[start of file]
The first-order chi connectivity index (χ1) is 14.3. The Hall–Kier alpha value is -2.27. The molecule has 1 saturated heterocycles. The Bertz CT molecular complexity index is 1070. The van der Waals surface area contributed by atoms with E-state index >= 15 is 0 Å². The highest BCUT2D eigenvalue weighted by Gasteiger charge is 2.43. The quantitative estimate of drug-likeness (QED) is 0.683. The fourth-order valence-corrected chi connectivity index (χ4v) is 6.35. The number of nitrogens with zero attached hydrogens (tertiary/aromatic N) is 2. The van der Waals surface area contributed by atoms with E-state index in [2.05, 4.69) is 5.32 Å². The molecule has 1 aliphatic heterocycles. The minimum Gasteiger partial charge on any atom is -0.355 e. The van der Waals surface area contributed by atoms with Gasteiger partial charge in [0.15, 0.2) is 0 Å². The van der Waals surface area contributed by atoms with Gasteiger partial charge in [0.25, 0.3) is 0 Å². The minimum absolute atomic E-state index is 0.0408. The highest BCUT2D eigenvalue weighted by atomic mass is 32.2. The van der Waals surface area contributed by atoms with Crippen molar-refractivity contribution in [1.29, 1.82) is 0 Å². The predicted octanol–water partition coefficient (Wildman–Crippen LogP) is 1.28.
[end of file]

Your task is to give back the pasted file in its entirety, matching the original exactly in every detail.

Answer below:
The first-order chi connectivity index (χ1) is 14.3. The Hall–Kier alpha value is -2.27. The molecule has 1 saturated heterocycles. The Bertz CT molecular complexity index is 1070. The van der Waals surface area contributed by atoms with E-state index >= 15 is 0 Å². The highest BCUT2D eigenvalue weighted by Gasteiger charge is 2.43. The quantitative estimate of drug-likeness (QED) is 0.683. The fourth-order valence-corrected chi connectivity index (χ4v) is 6.35. The number of nitrogens with zero attached hydrogens (tertiary/aromatic N) is 2. The van der Waals surface area contributed by atoms with E-state index in [2.05, 4.69) is 5.32 Å². The molecule has 1 aliphatic heterocycles. The minimum Gasteiger partial charge on any atom is -0.355 e. The van der Waals surface area contributed by atoms with Gasteiger partial charge in [0.15, 0.2) is 0 Å². The van der Waals surface area contributed by atoms with Gasteiger partial charge in [0.25, 0.3) is 0 Å². The minimum absolute atomic E-state index is 0.0408. The highest BCUT2D eigenvalue weighted by atomic mass is 32.2. The van der Waals surface area contributed by atoms with Crippen molar-refractivity contribution in [1.29, 1.82) is 0 Å². The predicted octanol–water partition coefficient (Wildman–Crippen LogP) is 1.28.